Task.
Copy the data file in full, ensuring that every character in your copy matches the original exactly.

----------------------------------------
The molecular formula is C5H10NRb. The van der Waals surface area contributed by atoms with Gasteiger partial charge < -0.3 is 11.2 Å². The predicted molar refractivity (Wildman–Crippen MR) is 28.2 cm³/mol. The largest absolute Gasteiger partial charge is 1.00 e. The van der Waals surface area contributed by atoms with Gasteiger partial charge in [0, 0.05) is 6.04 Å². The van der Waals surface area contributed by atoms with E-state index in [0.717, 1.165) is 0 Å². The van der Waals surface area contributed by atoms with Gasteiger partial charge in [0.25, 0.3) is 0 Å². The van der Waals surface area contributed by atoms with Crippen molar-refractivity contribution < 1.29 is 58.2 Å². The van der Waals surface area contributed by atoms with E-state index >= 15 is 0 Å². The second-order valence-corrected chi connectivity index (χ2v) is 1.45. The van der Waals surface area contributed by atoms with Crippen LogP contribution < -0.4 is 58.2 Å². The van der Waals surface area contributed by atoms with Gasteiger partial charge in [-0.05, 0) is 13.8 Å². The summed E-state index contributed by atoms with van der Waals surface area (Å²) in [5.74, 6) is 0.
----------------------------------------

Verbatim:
The molecular formula is C5H10NRb. The van der Waals surface area contributed by atoms with Gasteiger partial charge < -0.3 is 11.2 Å². The predicted molar refractivity (Wildman–Crippen MR) is 28.2 cm³/mol. The largest absolute Gasteiger partial charge is 1.00 e. The van der Waals surface area contributed by atoms with Gasteiger partial charge in [0, 0.05) is 6.04 Å². The van der Waals surface area contributed by atoms with E-state index in [0.717, 1.165) is 0 Å². The van der Waals surface area contributed by atoms with Gasteiger partial charge in [0.25, 0.3) is 0 Å². The van der Waals surface area contributed by atoms with Crippen molar-refractivity contribution < 1.29 is 58.2 Å². The van der Waals surface area contributed by atoms with E-state index >= 15 is 0 Å². The second-order valence-corrected chi connectivity index (χ2v) is 1.45. The van der Waals surface area contributed by atoms with Crippen LogP contribution < -0.4 is 58.2 Å². The van der Waals surface area contributed by atoms with Gasteiger partial charge in [-0.05, 0) is 13.8 Å². The summed E-state index contributed by atoms with van der Waals surface area (Å²) in [5.74, 6) is 0.